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After 'year of patience' Iran suspends some nuclear commitments

Iran will suspend two voluntary commitments under the Joint Comprehensive Plan of Action, giving European signatories to the deal 60 days' notice to deliver the promised economic dividends or face further action.
Russian Foreign Minister Sergei Lavrov and his Iranian counterpart Mohammad Javad Zarif attend a news conference in Moscow, Russia May 8, 2019. REUTERS/Evgenia Novozhenina - RC1705C87F10

During a televised address at a cabinet meeting, President Hassan Rouhani announced today that Iran will suspend two commitments it had voluntarily pledged under the Joint Comprehensive Plan of Action (JCPOA). The decision was made on the anniversary of the US administration's pullout from the deal, which saw multiple economic sanctions reimposed on the Islamic Republic. 

With the new measures implemented, Iran will no longer adhere to arrangements related to its stock of low-enriched uranium, for which it had observed a 300-kilogram limit and exported overages. The same applies to Iran’s stockpile of heavy water, which was previously sent to Oman for storage whenever it went above 130 tons.

Rouhani's announcement, ratified by Iran's Supreme National Security Council, gives the European signatories to the nuclear deal a 60-day ultimatum to take practical steps toward easing reinstated US sanctions, particularly in the banking and oil sectors. More Iranian measures have already been outlined if Europe continues to fail to provide it the economic dividends promised by the accord, including the resumption of uranium enrichment above the current level of 3.67% and domestic development of the Arak heavy water reactor, whose calandria was destroyed as part of the JCPOA.

The details of the new steps have already been formally conveyed to the other deal signatories, namely the European Union, Russia, China, the United Kingdom, France and Germany. “After a year of patience, Iran stops measures that US has made impossible to continue," Foreign Minister Mohammad Javad Zarif tweeted, insisting that what Iran is doing is no breach of the deal.

The chief Iranian diplomat posted the tweet while in Moscow as part of a broad diplomatic mission to confer on a series of issues from cooperation with Russia in the region to the future of the JCPOA. He seemed to have won the anticipated support from a key partner. "Russia expects the … European signatories to fulfill their obligations under the pact," Russian Foreign Minister Sergey Lavrov told reporters in Moscow. He echoed Zarif's earlier tweet, noting, "The situation around the nuclear deal was making it hard for Tehran to fulfill its obligations." Zarif and Lavrov appeared to refer to the US administration’s revocation of sanctions waivers for nuclear cooperation with Iran that would have forced the Islamic Republic to halt enrichment and heavy water production or find itself in breach of the respective limits.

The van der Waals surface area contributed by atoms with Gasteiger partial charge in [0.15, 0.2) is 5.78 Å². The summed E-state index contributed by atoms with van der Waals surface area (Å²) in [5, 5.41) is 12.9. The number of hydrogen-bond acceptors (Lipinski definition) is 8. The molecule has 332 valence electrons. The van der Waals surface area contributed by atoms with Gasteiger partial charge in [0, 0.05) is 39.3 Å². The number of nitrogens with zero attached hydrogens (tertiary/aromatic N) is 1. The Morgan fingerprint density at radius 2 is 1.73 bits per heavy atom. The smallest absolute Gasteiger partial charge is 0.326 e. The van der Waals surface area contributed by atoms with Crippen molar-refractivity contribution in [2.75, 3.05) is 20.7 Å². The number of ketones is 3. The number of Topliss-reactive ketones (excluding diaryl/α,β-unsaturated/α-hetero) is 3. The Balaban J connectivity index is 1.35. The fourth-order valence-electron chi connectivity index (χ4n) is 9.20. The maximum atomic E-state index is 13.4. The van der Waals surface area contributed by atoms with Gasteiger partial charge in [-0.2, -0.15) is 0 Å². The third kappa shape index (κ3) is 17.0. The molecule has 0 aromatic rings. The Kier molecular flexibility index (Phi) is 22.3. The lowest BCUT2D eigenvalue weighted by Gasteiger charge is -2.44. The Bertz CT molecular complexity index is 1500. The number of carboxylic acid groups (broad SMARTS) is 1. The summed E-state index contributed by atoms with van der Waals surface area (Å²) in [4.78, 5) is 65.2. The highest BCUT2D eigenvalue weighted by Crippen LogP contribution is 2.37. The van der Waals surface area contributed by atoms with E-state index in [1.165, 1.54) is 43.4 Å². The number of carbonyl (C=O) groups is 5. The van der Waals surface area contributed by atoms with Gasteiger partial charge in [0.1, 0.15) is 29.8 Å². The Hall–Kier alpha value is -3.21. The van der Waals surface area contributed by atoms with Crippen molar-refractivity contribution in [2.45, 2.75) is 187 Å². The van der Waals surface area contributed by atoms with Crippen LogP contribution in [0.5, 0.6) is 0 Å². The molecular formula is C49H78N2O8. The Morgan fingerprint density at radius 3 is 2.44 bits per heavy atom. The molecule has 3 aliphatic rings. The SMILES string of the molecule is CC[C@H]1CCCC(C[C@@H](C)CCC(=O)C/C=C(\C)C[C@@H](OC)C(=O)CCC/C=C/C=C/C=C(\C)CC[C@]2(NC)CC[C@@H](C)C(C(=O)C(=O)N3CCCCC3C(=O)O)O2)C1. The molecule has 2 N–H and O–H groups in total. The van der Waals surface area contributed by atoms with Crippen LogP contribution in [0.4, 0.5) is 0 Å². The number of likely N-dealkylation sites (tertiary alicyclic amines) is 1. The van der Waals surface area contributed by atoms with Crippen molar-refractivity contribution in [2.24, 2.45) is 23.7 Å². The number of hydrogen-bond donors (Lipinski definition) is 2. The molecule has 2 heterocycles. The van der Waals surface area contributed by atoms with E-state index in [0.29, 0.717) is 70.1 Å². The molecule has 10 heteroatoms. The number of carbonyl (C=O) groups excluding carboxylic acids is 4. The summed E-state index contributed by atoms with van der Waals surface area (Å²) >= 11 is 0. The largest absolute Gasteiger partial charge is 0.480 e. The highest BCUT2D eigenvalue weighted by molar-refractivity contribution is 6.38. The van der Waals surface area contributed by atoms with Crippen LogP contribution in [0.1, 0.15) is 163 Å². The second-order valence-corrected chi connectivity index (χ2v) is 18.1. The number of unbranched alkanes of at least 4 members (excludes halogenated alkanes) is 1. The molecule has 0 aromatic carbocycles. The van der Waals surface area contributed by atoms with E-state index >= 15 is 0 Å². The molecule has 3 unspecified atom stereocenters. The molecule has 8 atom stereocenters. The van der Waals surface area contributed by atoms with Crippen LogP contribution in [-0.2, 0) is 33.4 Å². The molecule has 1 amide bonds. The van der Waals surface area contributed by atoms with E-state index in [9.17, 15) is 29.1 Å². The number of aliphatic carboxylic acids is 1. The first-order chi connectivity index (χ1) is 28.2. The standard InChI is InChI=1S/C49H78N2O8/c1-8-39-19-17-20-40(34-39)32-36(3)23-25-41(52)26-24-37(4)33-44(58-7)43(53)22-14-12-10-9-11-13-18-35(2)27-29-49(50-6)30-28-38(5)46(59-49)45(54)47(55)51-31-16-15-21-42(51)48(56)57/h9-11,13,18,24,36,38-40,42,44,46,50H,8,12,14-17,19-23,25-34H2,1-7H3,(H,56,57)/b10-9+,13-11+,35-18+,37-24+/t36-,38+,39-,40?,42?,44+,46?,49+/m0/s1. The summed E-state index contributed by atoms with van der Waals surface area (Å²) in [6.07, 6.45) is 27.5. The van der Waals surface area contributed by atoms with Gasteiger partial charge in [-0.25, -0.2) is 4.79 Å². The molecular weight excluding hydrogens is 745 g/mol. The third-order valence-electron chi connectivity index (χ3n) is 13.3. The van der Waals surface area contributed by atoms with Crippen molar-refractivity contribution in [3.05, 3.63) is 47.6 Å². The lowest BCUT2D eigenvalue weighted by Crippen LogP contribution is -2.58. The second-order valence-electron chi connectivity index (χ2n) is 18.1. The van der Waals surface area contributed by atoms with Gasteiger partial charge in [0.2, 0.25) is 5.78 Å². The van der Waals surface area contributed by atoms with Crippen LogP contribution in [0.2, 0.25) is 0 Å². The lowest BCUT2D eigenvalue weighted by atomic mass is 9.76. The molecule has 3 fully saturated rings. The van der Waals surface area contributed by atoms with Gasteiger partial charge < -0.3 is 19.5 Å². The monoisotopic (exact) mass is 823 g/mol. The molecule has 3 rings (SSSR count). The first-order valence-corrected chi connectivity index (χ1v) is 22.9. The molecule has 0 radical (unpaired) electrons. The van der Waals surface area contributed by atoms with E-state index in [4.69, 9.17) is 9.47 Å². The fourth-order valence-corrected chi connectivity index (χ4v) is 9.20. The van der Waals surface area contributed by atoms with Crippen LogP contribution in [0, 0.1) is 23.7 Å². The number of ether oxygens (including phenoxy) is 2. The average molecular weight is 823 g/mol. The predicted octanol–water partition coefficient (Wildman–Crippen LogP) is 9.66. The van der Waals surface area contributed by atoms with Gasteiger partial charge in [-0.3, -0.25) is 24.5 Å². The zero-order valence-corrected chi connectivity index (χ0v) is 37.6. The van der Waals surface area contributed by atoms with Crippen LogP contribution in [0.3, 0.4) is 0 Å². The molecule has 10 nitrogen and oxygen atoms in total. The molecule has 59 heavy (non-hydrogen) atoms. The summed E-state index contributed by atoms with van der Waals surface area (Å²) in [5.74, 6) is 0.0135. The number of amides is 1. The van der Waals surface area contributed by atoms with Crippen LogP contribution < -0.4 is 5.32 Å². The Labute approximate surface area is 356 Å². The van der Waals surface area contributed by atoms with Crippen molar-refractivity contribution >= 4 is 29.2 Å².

Across the political spectrum in Iran, both Reformists and conservatives hailed the government's decision. "It was a belated step," read an editorial by hard-line Mashregh News Agency, "but one in the right direction as it will curb the US pressure and will activate Europeans' will to resolve banking issues."

Still, some hard-liners argued that the decision was too late to be of any impact. Jahan Sanat, an economic paper that routinely publishes pieces against the Rouhani administration, called the JCPOA "one agreement with seven losers" as it printed a picture of a heart rate monitor in a surgical theater where the JCPOA was taking its last breaths.

Kayhan, known for its anti-Western editorial line, lamented "one year of loss" for Iran after it continued to stay in an already "dead agreement." The paper once again put Rouhani under fire for emboldening the United States and Europe by "implementing the JCPOA at any price" and putting "unilateral trust" in Europe even after the deal was "shot by Washington at close range."

The head of the Iranian parliament's national security and foreign policy commission tweeted that the fresh Iran-US escalation will end in talks rather than in conflict. Later, Heshmatollah Falahatpisheh told reporters that lawmakers were reviewing 15 new plans in response to Washington's role in a wide range of problems including "the creation of [the Islamic State], bioterrorism and impeding Red Cross aid deliveries to Iran."

With US pressure reaching new highs, the Islamic Republic seems poised for fresh reciprocal strategies to "counter hostile moves." But in his address announcing the JCPOA-related decision, Rouhani stressed that the move was just another sign that Tehran once again "chose diplomacy over war."